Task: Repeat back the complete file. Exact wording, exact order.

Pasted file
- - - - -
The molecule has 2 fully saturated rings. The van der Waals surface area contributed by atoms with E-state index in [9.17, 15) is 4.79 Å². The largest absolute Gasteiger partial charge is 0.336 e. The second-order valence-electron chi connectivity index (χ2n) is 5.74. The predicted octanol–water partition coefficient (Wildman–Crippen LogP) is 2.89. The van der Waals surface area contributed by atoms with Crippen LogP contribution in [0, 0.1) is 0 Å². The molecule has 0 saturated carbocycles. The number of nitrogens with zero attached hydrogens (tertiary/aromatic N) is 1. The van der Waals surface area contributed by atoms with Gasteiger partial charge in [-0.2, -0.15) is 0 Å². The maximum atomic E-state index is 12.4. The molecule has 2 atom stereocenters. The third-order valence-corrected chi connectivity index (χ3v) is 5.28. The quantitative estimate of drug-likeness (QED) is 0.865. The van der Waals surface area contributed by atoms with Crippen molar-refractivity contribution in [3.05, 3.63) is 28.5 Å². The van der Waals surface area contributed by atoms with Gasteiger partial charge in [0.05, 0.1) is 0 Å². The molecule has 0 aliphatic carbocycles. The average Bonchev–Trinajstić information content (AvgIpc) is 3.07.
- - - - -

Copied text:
The molecule has 2 fully saturated rings. The van der Waals surface area contributed by atoms with E-state index in [9.17, 15) is 4.79 Å². The largest absolute Gasteiger partial charge is 0.336 e. The second-order valence-electron chi connectivity index (χ2n) is 5.74. The predicted octanol–water partition coefficient (Wildman–Crippen LogP) is 2.89. The van der Waals surface area contributed by atoms with Crippen LogP contribution in [0, 0.1) is 0 Å². The molecule has 0 saturated carbocycles. The number of nitrogens with zero attached hydrogens (tertiary/aromatic N) is 1. The van der Waals surface area contributed by atoms with Gasteiger partial charge in [-0.2, -0.15) is 0 Å². The maximum atomic E-state index is 12.4. The molecule has 2 atom stereocenters. The third-order valence-corrected chi connectivity index (χ3v) is 5.28. The quantitative estimate of drug-likeness (QED) is 0.865. The van der Waals surface area contributed by atoms with Crippen molar-refractivity contribution in [3.05, 3.63) is 28.5 Å². The van der Waals surface area contributed by atoms with Gasteiger partial charge in [0.05, 0.1) is 0 Å². The molecule has 0 aliphatic carbocycles. The average Bonchev–Trinajstić information content (AvgIpc) is 3.07.